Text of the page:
I believe that motive is apparant in these cartoons that come from the Arab world; and which are particularly sadistic and humorless, considering that they are supposedly "cartoons". Such sadistic and even malicious humor can be very funny to a 6 year old (think of the "Itchy and Scratchy" cartoons that Bart and Lisa like in The Simpsons which are egregious in this regard). The overt hostility inherent in the violence is obvious to anyone who looks and detracts from any psychological benefit of the humor--either to the originator or to the observer. This particular kind of humor is actually a form of passive aggression or displacement--as are most of the cartoons from Arab newspapers linked above.
Contrast those rather sadistic and disgusting cartoons that depict Jews with blood everywhere killing babies and such; with the relatively mild Danish cartoons, several of which are actually fairly funny.
I happen to think the one of Mohammed in the clouds (on the right) telling the suicide bombers to stop because they had run out of virgins was quite good at making somewhat humorous a rather unpleasant truth. You, of course, are free not to agree with that perception. Clearly, some rather humorless Muslims could not get beyond the sense of insult and shame. But, unlike my young daughter, they are grown-up and must deal with the fact that it represents a truth they don't like--just as the JCS had to do about the Toles cartoon and I had to deal with Ted Rall's angry abominations.
My own sense of humor often has an underlying passive aggressive quality to it at times (visit my Carnival of the Insanities as evidence), particularly when I am very angry and/or very annoyed. But if it were to reach the sadistic levels of some of the Arab cartoons (instead of simply being childish), it would say something not very flattering about my own soul, which--while quite imperfect has hardly reached the depths of perversity, rage and hatred required to produce what Ahmadinejad considers funny.
Yesterday's ploy by Iran of publishing Holocaust cartoons for the purpose of demonstrating "free speech" is an example of sadistic kind of passive aggressiveness that demonstrates an absolute cluelessness about the origins and nature of humor. Valliant again on the subject:
A thumbtack in a teacher's chair is hilarious to a 6-year old but is profoundly irritating to and, in more ways than one, gets under the skin of the teacher. The hostile impulse is so obvious as to fool nobody. Only the user laughs. Thus, the sadistic humor of passive aggression is both childish and a sin.
As the years pass, the student's hostile impulse becomes more covert. The irate student's aggression become displaced into wit, parody and satire. The medical school faculty attend the student's skit. If they are not actually delighted to be lampooned, they still laugh, applaud, and control their displeasure--a reasonable compromise. No one is fooled by political cartoons, but in totalitarian countries, the distinction between displaced wit and passive aggressive mockery can make the difference between livelihood as a journalist and martyrdom in a concentration camp. Yet one does not need to be a Freudian psychoanalyst to appreciate that in medical school skits and in Mad Magazine wit is not all as it seems. Anger, sadness and sexuality have been wittily displaced.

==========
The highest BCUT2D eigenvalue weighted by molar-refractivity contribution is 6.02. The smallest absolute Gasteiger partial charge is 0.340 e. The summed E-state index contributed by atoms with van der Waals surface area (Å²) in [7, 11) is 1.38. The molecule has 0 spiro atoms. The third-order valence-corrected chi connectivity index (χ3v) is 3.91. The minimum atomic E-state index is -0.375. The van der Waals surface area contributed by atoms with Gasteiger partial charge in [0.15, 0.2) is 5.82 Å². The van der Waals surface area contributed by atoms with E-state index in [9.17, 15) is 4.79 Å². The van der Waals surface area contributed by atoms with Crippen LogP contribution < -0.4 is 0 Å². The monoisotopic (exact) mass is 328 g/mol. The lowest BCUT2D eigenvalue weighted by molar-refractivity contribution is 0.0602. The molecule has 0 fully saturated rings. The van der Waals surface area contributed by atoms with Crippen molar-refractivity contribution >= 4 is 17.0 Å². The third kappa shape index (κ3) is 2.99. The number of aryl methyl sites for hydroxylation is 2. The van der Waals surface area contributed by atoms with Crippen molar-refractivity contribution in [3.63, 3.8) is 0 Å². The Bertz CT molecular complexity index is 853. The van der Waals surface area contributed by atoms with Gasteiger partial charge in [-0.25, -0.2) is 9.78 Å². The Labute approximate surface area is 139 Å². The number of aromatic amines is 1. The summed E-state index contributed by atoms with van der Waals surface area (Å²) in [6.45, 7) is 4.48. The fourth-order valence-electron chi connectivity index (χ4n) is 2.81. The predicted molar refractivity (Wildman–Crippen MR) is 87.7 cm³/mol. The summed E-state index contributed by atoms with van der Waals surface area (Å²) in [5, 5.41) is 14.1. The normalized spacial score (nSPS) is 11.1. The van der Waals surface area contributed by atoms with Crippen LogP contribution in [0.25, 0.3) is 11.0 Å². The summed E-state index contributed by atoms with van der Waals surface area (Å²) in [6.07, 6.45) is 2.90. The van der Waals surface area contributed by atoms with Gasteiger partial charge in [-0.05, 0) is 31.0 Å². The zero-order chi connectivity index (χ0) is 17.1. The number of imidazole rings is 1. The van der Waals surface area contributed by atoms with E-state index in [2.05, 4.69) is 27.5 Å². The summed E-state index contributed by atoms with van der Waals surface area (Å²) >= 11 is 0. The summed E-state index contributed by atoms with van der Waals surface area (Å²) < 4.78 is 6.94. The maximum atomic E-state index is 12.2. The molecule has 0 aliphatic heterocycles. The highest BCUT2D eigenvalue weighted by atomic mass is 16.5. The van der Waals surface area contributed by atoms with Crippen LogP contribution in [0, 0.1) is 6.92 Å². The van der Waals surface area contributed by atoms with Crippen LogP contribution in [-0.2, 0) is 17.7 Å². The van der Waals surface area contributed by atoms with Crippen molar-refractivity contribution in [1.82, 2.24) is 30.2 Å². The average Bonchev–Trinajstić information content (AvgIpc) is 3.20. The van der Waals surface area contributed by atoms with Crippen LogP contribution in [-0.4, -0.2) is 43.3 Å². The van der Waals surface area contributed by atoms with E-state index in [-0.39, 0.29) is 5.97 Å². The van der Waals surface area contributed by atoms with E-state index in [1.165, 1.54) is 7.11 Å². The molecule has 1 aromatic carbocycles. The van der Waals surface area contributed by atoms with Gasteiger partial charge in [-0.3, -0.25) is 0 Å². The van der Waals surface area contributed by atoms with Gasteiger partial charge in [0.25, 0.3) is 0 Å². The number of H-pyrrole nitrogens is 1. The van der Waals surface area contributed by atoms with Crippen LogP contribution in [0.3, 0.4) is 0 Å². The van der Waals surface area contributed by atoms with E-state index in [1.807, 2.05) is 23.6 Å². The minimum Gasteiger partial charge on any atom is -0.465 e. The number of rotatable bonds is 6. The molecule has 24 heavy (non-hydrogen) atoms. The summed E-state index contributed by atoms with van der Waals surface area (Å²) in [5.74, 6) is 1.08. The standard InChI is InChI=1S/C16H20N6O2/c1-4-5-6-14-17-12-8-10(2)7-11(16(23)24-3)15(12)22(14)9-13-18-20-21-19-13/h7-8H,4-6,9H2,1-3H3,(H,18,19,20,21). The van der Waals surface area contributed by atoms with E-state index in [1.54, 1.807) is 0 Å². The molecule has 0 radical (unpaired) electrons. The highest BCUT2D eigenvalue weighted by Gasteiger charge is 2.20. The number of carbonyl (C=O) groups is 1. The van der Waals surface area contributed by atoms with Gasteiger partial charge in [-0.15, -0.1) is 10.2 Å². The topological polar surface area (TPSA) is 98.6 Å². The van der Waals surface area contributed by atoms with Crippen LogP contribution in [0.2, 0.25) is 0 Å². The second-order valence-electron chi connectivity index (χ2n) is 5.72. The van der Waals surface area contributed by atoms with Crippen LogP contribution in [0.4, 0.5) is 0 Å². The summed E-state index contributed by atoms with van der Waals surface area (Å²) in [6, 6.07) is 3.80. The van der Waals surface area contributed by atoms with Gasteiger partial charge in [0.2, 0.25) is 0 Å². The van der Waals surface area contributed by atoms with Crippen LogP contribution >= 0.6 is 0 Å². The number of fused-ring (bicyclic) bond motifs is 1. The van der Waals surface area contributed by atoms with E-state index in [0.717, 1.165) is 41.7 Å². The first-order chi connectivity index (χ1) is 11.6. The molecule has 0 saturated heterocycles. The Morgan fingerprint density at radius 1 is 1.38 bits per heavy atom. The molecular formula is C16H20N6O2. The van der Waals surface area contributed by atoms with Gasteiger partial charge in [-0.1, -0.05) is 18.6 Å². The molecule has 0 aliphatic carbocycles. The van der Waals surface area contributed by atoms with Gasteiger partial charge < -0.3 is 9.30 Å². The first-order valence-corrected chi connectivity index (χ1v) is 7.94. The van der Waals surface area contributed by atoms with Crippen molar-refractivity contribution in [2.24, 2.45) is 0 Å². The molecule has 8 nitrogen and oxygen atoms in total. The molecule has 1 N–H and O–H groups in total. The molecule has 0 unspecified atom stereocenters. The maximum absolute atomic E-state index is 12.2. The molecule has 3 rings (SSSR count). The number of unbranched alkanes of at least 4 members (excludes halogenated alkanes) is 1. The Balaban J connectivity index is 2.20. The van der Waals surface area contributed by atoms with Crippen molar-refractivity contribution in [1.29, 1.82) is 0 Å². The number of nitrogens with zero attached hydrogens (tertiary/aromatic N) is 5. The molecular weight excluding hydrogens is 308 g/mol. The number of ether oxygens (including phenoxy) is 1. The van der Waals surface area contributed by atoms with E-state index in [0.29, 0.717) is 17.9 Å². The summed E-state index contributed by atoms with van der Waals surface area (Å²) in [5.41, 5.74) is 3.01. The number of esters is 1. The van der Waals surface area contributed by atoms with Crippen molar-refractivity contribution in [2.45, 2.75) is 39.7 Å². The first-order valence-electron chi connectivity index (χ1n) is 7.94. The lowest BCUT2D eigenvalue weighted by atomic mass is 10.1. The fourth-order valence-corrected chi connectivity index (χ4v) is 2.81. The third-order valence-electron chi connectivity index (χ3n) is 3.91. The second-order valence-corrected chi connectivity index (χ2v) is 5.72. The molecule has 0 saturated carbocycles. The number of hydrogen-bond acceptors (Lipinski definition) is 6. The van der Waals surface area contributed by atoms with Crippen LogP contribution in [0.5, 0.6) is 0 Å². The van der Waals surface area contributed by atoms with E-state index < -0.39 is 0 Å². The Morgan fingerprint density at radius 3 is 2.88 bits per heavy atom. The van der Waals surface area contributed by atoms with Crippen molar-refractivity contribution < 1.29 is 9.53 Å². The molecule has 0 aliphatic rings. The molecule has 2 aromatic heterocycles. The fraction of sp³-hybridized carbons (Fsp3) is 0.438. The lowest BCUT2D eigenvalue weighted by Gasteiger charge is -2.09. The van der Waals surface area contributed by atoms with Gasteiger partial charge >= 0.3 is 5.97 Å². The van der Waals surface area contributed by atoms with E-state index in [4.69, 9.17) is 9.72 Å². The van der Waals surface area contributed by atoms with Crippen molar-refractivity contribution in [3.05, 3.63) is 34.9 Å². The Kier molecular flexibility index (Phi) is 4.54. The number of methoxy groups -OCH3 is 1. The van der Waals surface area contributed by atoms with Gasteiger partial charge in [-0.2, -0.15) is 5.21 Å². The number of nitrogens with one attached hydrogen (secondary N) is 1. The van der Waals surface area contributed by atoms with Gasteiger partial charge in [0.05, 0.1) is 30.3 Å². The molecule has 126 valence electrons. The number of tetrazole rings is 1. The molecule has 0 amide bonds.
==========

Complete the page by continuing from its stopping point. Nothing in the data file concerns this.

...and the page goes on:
Mature humor differs from both such displacement and passive aggression. First, mature humor requires sophisitcation (that is, social maturity) before the observer even "gets" the joke. People who laugh at New Yorker and Punch cartoons are older than people who laugh at thumbtacks in a teacher's chair or at cartoons of pigeons defecating on dignitaries. Second, in most adult humor the joke is on us, not on someone else. In the displaced, even sadistic wit of Tom and Jerry cartoons, the cat is the butt of the joke, and we identify with the mouse. In contrast, at Woody Allen movies and in viewing New Yorker cartoons, we laugh because it is our own foibles that are lampooned. Third, in mature humor, even the Freudian can never be certain from whence springs the secret energy of the joke.
Laughter--as in the case of the medical school faculty--is indeed, the best compromise when one is lampooned and the mark hits close to the heart. That is a sign of maturity.
The question becomes then, how does a society mature so that it is able to take such gentle mocking in stride--and perhaps, Allah willing, even learn something about themselves from it?
The important truth is that Iran cannot win a cartoon war with the west, despite the fact that even western ranks are debilitated by humorless fanatics on the extreme left and right. We have a couple-thousand year head start, and they have no sense of humor. There will be nothing funny about Iran's cartoons of the holocaust.
The irony of this situation was not lost at LGF, who posted the following cartoon that sums up the vast gulf in humor between the western world and Islam:
A little bit of insight and maturity would go a long way to decreasing that gap. But sadly, sometimes the only way both can be achieved is through the [needless] suffering that accompanies the consequence of the overt glorification and expression of the soul-destroying anger, rage and murderous impulses within.
UPDATE: No, I haven't yet seen Albert Brooks' movie Looking for Comedy in the Muslim World. I plan to eventually.